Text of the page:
PEP stands for post-exposure prophylaxis. It’s like emergency contraception but for HIV, because it can prevent you from becoming HIV-positive when taken after a potential sexual exposure to HIV. It’s a 28-day medication regimen involving the same drug used as PrEP plus another HIV treatment drug. It must be started within 72 hours of the potential HIV exposure, and is most effective when started as soon as possible, ideally within the first 24 hours. We prescribe it for free, like all our services.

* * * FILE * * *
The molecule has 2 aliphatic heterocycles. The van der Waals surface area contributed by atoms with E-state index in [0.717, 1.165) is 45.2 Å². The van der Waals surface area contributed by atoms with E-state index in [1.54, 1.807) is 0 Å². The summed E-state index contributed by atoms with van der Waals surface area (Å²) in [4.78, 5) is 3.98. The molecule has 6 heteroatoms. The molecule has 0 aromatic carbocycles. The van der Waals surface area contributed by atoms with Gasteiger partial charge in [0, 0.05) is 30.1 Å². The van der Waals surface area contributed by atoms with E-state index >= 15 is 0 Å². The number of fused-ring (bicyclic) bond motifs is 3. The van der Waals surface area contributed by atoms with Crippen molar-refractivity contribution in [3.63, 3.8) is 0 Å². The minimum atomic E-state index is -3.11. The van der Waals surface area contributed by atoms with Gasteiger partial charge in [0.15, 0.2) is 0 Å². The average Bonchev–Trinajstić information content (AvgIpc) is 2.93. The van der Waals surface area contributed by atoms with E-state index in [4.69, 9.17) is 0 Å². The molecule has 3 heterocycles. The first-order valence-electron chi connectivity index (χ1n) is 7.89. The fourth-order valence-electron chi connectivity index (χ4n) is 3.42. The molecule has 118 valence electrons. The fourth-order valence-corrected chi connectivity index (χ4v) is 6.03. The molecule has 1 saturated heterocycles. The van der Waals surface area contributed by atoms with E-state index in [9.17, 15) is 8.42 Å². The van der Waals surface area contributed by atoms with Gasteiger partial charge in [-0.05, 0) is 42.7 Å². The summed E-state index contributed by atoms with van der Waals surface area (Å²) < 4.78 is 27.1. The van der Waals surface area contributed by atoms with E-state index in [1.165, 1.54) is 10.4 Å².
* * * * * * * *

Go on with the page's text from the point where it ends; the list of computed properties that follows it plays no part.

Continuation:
If you are taking PrEP every day as prescribed and have waited for it to reach full efficacy in your system, you already have a maximum level of protection from HIV, so you would not need to start PEP if you were potentially sexually exposed to HIV. If you have missed a lot of doses of PrEP and then have a potential sexual exposure to HIV, it’s worth reaching out to your PrEP provider to find out whether they think you need to start PEP.”

“Can a person with HIV on treatment